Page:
Monday, June 27, 2011

Frustration: Society Related

As you may know, last year I embarked on a 30 day challenge to be a better wife to my husband.

Well, a while back, FireMan actually seemed open to discussing our issues civilly, and seemed receptive to ideas, and I came up with the idea that what if we each simultaneously did challenges? I would re-do my challenge to be a better wife, while at the same time he did a challenge to be a better husband.

You know what?

I couldn't find any such challenges for husbands.


Bookstores. Online. Christian or not. None.

There are plenty of references, guides, self-help books, websites, articles, and "challenges" to help women be better wives, but I could not find one such thing to help men be better husbands. Not one.

There were also quite a few "couples" references, where the information and tasks were aimed at both of you, which I suppose would have sufficed for my original purposes.

But it became a separate challenge for me: find the husband challenge.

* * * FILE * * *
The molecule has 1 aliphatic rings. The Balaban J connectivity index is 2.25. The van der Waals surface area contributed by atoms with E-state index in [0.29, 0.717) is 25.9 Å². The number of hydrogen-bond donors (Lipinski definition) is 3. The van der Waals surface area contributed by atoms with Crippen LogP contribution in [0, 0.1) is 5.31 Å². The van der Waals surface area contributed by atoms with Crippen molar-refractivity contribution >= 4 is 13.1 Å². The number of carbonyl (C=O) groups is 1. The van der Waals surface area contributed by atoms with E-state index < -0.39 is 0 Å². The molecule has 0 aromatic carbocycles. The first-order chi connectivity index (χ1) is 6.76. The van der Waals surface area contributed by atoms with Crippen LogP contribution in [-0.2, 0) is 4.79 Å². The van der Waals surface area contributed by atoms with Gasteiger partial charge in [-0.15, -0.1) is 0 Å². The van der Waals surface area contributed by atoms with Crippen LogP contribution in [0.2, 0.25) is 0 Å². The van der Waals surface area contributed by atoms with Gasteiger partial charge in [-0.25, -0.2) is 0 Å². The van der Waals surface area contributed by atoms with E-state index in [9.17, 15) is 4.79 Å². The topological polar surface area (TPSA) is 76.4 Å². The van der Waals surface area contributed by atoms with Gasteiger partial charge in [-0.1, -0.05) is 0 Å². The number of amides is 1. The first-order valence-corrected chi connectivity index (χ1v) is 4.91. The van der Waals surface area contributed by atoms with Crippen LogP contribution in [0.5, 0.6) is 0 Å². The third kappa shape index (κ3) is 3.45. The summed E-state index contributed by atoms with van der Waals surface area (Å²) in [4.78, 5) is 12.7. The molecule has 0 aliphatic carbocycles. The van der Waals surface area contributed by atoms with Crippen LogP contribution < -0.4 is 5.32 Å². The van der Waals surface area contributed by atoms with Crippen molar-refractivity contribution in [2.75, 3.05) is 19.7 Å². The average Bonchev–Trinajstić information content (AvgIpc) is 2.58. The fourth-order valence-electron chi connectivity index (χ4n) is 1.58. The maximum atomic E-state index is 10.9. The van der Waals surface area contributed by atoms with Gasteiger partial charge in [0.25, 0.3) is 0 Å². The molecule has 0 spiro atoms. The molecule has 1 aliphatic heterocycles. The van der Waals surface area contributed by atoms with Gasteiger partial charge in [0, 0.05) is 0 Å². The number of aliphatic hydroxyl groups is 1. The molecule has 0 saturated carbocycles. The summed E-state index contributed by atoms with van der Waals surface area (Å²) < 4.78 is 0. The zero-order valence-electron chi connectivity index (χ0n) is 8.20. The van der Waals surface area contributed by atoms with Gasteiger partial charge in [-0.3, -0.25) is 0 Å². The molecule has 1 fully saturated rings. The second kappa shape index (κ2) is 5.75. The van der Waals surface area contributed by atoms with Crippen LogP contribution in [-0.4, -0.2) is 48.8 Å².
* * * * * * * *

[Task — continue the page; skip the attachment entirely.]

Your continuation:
I could not.

Since that time, I've paid attention to websites, magazines, books, even radio talk shows. It's always the same: tools to help women become better wives, but not one mention of such a tool for men.

This is frustrating to me on several levels.

First of all, well, it's just frustrating that I couldn't find what I wanted.

Secondly, it seems to send the message that marital problems are wholly (or at least primarily) the fault of the wife.
Why else would she need so much help, while he does not?

Thirdly, an expansion of the second, it gives the impression that the responsibility for maintaining a happy marriage falls squarely on the shoulders of the wife, instead of being a shared burden between the two.
This is an unfair, and impossible, responsibility to bear.

Next, it makes no logical sense. Why would the same writers or publishers that produced the wifely challenges not also produce husbandly challenges? In many cases they are produced by husband/wife teams. Yet these challenges only exist for the wife? This does not make sense.

Unless they are assuming that men have no interest in maintaining a happy marriage or sharing responsibility for marital problems. Which is a callous and unfair way to view men. Or a sad commentary on a real statistic.

And lastly, (meant to be said in a really whiny voice): it's just not fair.

So that is my frustration. Now, I'm not saying these sorts of challenges don't exist at all for husbands. Surely (right?) someone along the way has created one. But if they exist, they are certainly far fewer in number, and much more difficult to find than the ones for wives. Which just doesn't seem right.

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